A man appears in front of us. Hey, so we should probably talk sometime soon about what’s happening. He sings. He rambles. He collapses. He jokes. He is an electric pulse of charisma and wit. He commands our attention. Something has happened to him - something not even he knows. He’s figuring it out. And like a car-crash in slow motion, we watch, transfixed.
Andrew Schneider has a long list of eclectic credits and skills to his name. He has worked as a video artist, performer, musician, inventor, dancer; the list goes on. In his most recent offering, YOUARENOWHERE, he brings the entirety of this diverse skillset to bear on subjects that range from quantum physics to alcoholism to moments of connection between strangers. The result is an utterly singular experience.
There are myriad ways of reading this piece; as infinite as the multiverse to which it alludes. But perhaps a number of readings could be encapsulated by describing the work as a live account of a man falling apart - whether due to physical trauma, substance abuse, existential crisis or a combination of such factors is never made explicit. To provide a linear account of my experience seems counter-intuitive, as the work itself explicitly defies the idea of linear narratives, and of linear time. Schneider has created a kind of performance essay, in which he bounces effortlessly between a physics lecture, storytelling, movement, and spectacle. The genius here is in the way the form perfectly fits the content.
Much has been said of the technical spectacle of this work. Schneider and his team have custom-designed the L.E.D. lighting, as well as the wearable technology that purportedly triggers many of the cues in the show. There is a level of precision in the tech that defies belief even as it flashes before your eyes. Lights come up and down instantly, changes of lighting and sound fit perfectly to Schneider’s movements, and momentary ‘glitches’ are unnerving to witness. Through this precision, the technical elements become a deeply expressive, live medium in their own right, never a mere aid to the body and voice of the performer. Counterpoint all of this technology with the show’s flawlessly executed stage-craft (the performer disappears, reappears; objects thrown off stage materialise elsewhere; gags are perfectly timed to audience responses), and you’ll begin to get a sense of the special magic of this show.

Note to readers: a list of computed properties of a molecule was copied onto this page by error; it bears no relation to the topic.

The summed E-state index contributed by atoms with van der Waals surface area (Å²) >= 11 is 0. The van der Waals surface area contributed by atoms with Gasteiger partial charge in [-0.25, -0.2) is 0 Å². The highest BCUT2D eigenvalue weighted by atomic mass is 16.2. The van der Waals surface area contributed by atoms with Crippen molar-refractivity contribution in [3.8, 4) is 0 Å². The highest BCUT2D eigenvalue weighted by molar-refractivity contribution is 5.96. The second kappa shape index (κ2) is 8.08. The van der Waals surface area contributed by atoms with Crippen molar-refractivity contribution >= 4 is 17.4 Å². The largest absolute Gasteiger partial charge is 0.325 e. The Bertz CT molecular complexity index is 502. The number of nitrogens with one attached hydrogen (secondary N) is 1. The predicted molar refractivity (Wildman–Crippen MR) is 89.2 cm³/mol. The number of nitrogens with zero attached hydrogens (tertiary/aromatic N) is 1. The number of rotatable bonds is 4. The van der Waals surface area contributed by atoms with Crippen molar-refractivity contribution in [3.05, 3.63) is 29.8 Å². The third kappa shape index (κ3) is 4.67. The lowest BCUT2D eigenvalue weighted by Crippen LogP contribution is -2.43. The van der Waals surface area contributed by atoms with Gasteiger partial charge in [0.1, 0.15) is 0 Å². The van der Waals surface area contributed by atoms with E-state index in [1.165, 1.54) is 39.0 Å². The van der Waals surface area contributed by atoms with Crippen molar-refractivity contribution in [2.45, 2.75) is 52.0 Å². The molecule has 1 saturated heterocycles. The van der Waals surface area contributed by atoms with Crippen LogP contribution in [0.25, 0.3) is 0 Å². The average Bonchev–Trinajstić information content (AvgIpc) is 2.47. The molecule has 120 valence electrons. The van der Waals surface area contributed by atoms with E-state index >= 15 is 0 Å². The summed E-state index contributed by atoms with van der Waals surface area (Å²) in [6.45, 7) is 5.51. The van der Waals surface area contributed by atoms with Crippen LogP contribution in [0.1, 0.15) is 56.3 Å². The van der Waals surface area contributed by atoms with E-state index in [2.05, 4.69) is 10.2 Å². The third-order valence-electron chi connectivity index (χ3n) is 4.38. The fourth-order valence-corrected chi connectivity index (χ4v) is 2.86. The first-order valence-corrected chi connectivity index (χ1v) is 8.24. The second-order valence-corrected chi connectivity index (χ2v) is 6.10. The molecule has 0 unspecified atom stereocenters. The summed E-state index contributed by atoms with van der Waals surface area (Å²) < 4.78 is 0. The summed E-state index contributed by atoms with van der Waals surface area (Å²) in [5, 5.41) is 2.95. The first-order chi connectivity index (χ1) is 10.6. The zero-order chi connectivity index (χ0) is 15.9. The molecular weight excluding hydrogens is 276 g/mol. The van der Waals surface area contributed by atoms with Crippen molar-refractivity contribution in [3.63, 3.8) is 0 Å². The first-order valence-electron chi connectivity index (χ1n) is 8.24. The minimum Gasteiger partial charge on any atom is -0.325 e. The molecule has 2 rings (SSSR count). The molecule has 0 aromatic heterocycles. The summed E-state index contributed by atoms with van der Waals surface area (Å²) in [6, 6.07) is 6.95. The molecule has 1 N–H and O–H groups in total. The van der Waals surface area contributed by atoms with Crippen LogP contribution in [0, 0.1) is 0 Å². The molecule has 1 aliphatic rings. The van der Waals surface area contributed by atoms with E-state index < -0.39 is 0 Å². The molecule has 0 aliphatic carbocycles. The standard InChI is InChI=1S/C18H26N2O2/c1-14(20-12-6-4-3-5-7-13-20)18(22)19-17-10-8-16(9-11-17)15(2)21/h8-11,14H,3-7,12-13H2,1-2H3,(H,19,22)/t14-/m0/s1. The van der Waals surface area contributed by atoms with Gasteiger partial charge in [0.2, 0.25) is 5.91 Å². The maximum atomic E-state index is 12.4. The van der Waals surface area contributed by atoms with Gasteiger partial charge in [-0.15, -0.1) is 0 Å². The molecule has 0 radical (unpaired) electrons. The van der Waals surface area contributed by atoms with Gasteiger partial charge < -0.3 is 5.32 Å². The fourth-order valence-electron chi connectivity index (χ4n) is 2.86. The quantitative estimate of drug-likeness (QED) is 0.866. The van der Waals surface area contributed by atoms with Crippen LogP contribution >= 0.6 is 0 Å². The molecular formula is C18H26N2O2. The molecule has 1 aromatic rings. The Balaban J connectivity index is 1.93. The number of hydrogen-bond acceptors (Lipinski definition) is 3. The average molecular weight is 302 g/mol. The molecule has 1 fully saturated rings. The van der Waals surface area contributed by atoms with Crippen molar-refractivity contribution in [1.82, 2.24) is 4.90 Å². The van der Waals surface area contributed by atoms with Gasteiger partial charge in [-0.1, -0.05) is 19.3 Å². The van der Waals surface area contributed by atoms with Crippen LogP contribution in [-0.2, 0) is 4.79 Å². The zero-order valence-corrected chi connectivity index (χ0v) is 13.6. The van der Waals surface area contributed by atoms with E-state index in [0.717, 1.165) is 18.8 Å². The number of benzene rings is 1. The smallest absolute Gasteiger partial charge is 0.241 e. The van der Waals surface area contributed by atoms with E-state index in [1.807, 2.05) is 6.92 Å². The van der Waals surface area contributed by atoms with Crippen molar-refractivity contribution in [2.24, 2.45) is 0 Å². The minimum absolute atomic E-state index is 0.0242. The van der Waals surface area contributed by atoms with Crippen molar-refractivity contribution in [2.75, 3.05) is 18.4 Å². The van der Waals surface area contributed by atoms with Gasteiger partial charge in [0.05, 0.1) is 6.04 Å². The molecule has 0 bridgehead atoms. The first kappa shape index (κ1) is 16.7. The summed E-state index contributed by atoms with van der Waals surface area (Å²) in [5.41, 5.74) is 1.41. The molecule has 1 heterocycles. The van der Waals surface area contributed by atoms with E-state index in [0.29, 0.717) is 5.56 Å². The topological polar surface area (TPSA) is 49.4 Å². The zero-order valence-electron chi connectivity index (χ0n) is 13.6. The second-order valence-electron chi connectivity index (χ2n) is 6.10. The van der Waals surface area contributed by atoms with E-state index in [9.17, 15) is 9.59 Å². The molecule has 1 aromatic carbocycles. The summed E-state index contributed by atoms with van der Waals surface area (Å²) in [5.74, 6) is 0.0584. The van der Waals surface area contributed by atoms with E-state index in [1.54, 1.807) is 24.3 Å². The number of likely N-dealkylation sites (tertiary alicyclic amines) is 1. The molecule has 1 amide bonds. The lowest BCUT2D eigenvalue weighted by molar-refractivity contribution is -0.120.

To provide even the briefest of summaries of the show’s content feels impossible. There are so many ideas in this piece - Schneider slides seamlessly from quantum physics to AA recovery steps to solipsism to Einstein’s theory of special relativity to ponderings on love and missed connection - a moment in which he chooses one audience member to fall in love with, and ends up whispering hopeful pleas in their ear (last night, this lucky reviewer may have been the audience member in question, and can testify that the connection Schneider makes with his subject is real). Through all of these topic - changes, the piece never loses focus. The dramaturgy and pacing is mind-bendingly precise; along with the scientific and philosophical content, minute details of the central character are revealed through his range of expression and interaction with the audience.
I feel I’ve only scratched the surface of what could be said about this piece. It deceived me, questioned me, seduced me, comforted me, disturbed me. It’s a work that you live inside of, for the hour of the show and beyond. If you haven’t seen the piece, bend time and space to do so.
Created by Andrew Schneider
Co-Creators: Alessandra Calabi, Peter Musante, Christine Shallenberg, with Karl Franklin Allen, Daniel Jackson and Bobby McElver
Produced by: Sandra Garner/Lingua Franca Arts
Arts House, North Melbourne Town Hall